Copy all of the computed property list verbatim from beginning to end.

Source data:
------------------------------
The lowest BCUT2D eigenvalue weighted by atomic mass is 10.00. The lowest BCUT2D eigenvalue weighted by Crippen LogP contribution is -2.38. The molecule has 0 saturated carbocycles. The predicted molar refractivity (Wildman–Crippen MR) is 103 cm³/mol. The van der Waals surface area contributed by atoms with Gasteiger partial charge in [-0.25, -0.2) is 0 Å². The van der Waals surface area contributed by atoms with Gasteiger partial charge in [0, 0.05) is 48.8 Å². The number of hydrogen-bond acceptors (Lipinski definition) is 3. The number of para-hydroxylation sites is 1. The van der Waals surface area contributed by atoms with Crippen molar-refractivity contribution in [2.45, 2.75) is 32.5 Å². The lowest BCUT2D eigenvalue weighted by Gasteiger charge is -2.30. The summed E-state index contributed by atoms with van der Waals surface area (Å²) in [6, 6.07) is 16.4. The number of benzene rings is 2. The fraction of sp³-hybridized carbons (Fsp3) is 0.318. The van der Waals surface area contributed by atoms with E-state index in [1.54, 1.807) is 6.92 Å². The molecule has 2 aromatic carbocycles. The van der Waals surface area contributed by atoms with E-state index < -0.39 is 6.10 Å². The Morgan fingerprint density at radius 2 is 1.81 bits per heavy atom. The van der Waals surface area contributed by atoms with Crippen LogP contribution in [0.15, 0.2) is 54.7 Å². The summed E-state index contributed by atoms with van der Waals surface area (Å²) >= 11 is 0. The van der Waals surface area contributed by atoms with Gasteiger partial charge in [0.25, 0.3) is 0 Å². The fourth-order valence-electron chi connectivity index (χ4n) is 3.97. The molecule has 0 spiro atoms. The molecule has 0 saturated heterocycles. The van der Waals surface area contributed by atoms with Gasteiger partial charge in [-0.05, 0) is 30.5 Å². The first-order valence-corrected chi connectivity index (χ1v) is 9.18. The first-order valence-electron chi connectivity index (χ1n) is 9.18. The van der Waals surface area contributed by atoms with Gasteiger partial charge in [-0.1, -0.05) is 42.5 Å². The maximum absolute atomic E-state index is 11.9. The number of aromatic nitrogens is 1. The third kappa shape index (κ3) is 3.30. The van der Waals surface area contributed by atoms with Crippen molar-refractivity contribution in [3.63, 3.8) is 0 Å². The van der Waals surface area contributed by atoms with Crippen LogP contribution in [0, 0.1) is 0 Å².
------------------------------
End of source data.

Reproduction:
The lowest BCUT2D eigenvalue weighted by atomic mass is 10.00. The lowest BCUT2D eigenvalue weighted by Crippen LogP contribution is -2.38. The molecule has 0 saturated carbocycles. The predicted molar refractivity (Wildman–Crippen MR) is 103 cm³/mol. The van der Waals surface area contributed by atoms with Gasteiger partial charge in [-0.25, -0.2) is 0 Å². The van der Waals surface area contributed by atoms with Gasteiger partial charge in [0, 0.05) is 48.8 Å². The number of hydrogen-bond acceptors (Lipinski definition) is 3. The number of para-hydroxylation sites is 1. The van der Waals surface area contributed by atoms with Crippen molar-refractivity contribution in [2.45, 2.75) is 32.5 Å². The lowest BCUT2D eigenvalue weighted by Gasteiger charge is -2.30. The summed E-state index contributed by atoms with van der Waals surface area (Å²) in [6, 6.07) is 16.4. The number of benzene rings is 2. The fraction of sp³-hybridized carbons (Fsp3) is 0.318. The van der Waals surface area contributed by atoms with E-state index in [1.54, 1.807) is 6.92 Å². The molecule has 2 aromatic carbocycles. The van der Waals surface area contributed by atoms with E-state index < -0.39 is 6.10 Å². The Morgan fingerprint density at radius 2 is 1.81 bits per heavy atom. The van der Waals surface area contributed by atoms with Crippen LogP contribution in [0.15, 0.2) is 54.7 Å². The summed E-state index contributed by atoms with van der Waals surface area (Å²) >= 11 is 0. The van der Waals surface area contributed by atoms with Gasteiger partial charge in [0.25, 0.3) is 0 Å². The fourth-order valence-electron chi connectivity index (χ4n) is 3.97. The molecule has 0 spiro atoms. The molecule has 0 saturated heterocycles. The van der Waals surface area contributed by atoms with Gasteiger partial charge in [-0.05, 0) is 30.5 Å². The first-order valence-corrected chi connectivity index (χ1v) is 9.18. The first-order valence-electron chi connectivity index (χ1n) is 9.18. The van der Waals surface area contributed by atoms with Gasteiger partial charge in [-0.1, -0.05) is 42.5 Å². The maximum absolute atomic E-state index is 11.9. The number of aromatic nitrogens is 1. The third kappa shape index (κ3) is 3.30. The van der Waals surface area contributed by atoms with Crippen molar-refractivity contribution in [3.63, 3.8) is 0 Å². The van der Waals surface area contributed by atoms with Crippen LogP contribution in [0, 0.1) is 0 Å².